Between all of the chaos to come from this White House administration, it’s been frighteningly easy for us to miss important news or dismiss seemingly innocuous political moves as insignificant. This is something we need to take note of. At this point, we need to learn to ignore nothing.
Last December, while working to reauthorize the higher education bill, Republican lawmakers introduced the PROSPER Act. The acronym stands for “Promoting Real Opportunity, Success and Prosperity through Education Reform,” but frankly the details don’t seem to encourage anything opportunistic, successful or prosperous at all.
As The New York Times reported last week, the PROSPER Act is making its way through Congress with intentions of reforming education on a national scale. It definitely will not be for the better.
For one, the bill would allow colleges with religious backgrounds to ban same-sex relationships without legal consequences. Yes, you read that right. I repeat: A bill currently waiting for votes in Congress could let religious universities openly prohibit students in the LGBTQ+ community from dating.
I shouldn’t have to say this, but the repercussions of this bill are amiss. Why should any educational institution have a say when it comes who its students date? Some Christian colleges already limit same-sex dating and cohabitation. Having a bill like this, a bill that wouldn’t seek to change or address problems associated with this, loom in the political background is both disheartening and shameful.
It’s shameful not only because it discriminates against human beings on the basis of love but also because it operates under the guise of expanding freedom. I’m sorry, expanding whose freedom exactly — the religious, right? I don’t care what kind of university you are; the First Amendment should not grant you the ability to interfere in the lives of the LGBTQ+ community and its allies. Further, the separation of church and state should make it so political institutions like Congress cannot uphold these practices.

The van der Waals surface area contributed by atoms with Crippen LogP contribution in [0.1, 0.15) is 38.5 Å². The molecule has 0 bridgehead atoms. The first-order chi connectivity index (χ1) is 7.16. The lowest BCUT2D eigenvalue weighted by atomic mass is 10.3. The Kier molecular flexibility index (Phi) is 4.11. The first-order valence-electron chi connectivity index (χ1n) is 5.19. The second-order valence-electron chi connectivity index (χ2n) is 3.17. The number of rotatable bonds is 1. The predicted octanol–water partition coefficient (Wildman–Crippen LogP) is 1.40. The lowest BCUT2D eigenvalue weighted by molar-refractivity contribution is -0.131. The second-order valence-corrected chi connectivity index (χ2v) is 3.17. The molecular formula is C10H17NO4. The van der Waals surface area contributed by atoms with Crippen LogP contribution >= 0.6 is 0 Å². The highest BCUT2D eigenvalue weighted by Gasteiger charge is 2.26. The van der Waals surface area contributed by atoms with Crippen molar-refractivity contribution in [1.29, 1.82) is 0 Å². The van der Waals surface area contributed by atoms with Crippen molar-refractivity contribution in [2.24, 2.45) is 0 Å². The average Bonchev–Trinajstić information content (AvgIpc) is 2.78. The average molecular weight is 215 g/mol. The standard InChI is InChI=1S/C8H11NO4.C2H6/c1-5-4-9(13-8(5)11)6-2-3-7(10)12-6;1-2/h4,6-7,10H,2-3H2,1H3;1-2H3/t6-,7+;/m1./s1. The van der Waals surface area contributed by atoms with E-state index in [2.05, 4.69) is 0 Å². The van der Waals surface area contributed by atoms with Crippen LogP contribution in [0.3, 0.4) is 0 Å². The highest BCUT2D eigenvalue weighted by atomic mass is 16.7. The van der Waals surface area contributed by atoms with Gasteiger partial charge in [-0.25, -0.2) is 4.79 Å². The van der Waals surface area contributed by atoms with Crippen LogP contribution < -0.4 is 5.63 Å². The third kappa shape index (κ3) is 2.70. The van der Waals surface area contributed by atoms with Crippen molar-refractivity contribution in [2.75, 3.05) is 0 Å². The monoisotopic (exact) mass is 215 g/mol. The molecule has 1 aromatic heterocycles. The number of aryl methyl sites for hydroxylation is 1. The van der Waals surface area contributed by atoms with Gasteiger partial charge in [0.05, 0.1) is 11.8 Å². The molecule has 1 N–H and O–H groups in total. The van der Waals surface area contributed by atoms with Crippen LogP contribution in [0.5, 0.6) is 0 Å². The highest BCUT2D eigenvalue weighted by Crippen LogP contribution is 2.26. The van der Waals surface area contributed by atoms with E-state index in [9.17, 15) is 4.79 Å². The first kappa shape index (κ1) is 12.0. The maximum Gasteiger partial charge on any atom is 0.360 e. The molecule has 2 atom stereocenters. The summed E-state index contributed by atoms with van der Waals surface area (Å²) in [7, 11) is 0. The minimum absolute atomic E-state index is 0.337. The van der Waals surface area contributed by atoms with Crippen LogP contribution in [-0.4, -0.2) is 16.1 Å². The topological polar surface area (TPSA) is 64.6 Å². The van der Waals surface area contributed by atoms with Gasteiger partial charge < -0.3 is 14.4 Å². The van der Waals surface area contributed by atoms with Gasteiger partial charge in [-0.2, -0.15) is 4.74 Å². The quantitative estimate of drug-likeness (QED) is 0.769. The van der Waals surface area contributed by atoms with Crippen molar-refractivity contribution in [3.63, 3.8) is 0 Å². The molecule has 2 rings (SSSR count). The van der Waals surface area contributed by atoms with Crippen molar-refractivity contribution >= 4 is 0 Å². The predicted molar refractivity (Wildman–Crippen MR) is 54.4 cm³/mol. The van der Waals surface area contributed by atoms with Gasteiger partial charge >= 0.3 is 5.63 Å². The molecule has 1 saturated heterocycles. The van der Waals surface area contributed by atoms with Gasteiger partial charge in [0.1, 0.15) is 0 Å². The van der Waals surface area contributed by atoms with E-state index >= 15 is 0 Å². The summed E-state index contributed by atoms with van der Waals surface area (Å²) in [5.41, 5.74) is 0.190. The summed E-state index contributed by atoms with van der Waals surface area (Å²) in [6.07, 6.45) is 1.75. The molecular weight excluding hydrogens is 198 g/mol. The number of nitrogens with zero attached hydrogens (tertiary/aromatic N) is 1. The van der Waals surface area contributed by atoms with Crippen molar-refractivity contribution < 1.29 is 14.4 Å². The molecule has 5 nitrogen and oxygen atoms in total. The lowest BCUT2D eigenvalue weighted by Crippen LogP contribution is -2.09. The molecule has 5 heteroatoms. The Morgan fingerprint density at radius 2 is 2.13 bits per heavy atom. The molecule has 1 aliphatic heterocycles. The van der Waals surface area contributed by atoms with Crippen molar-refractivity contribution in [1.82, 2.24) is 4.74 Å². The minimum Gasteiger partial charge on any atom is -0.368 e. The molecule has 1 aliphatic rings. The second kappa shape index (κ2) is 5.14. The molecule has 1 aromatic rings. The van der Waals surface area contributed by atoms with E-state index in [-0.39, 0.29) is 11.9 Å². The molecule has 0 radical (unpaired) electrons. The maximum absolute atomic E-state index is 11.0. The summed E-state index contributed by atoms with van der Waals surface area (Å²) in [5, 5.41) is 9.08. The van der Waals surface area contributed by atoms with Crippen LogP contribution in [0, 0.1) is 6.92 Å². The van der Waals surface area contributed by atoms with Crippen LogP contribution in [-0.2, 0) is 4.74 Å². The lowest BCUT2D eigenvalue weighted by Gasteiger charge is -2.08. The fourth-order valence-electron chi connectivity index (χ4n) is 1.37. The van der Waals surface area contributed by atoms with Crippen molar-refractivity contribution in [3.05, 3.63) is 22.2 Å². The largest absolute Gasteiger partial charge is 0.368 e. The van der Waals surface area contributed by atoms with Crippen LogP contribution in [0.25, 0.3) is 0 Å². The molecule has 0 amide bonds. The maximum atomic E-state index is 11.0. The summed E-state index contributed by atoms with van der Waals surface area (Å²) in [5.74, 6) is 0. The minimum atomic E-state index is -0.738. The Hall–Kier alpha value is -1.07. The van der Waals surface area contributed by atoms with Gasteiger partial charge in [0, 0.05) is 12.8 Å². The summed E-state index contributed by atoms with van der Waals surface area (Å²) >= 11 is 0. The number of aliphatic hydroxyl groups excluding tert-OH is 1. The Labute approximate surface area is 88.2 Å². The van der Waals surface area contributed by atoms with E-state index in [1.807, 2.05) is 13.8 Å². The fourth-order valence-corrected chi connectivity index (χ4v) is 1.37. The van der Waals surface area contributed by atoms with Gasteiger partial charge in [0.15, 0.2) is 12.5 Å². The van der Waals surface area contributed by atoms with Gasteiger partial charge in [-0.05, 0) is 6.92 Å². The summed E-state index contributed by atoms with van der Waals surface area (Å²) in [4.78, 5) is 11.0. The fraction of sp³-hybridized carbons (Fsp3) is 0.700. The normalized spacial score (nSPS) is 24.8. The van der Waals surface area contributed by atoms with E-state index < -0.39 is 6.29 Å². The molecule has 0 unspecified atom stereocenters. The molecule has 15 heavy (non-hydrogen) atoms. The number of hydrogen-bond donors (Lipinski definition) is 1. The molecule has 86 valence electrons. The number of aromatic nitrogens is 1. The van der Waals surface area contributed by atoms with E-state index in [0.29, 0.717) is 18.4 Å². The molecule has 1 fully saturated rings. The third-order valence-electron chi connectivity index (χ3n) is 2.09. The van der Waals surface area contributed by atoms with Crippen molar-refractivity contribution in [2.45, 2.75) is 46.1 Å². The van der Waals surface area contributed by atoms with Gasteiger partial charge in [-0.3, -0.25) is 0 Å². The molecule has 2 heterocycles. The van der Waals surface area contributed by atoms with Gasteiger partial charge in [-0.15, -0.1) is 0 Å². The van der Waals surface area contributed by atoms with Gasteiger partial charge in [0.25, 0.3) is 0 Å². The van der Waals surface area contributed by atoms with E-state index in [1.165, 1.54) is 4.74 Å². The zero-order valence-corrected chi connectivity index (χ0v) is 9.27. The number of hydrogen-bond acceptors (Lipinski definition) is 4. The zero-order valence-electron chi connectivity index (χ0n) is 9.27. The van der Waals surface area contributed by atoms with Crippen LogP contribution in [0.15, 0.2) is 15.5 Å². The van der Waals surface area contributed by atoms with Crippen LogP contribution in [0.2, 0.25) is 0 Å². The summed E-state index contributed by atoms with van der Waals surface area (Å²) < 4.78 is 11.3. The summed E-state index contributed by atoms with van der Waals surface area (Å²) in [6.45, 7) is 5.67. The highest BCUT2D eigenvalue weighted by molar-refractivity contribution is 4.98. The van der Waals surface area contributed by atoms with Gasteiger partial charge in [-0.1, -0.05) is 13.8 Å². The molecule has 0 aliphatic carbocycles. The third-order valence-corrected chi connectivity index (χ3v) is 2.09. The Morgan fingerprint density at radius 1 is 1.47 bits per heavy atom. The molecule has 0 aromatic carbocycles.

Higher education stands for just that: a heightened level of intellectual thought, a broader understanding of the world, its problems and their potential solutions. Education is not the place for bigotry, prejudice or terrible -isms; it is the place where we seek to rid ourselves of those practices and ways of thought through careful analysis and intense discussion. Too often educational institutions are twisted and used to promote just the things they ought to prevent. This is exactly what I accuse the PROSPER Act of doing.
And what else could the PROSPER Act bring about? The New York Times article states “Controversial speakers would have more leverage when they want to appear at colleges.” This seems fine at first: Shouldn’t colleges bring in diverse and interesting orators to promote intelligent discussion on campus? But then you’ll have to look at the speakers some colleges have either invited or reluctantly hosted over the past several years: disgusting “alt-right” bigots and white supremacists like Richard Spencer and Milo Yiannopoulos. These are not the sorts of speakers who invite rational thought and logical conversations.
We ought to be more careful when we write legislation regarding our educational system — one of the most important institutions in this country. Don’t let news like this fade into the background as our president’s Twitter account attempts to steal the spotlight. Even if our elected officials don’t seem to think so, we’re paying attention.
Mia Gettenberg is a UF criminology and philosophy senior. Her column focuses on education.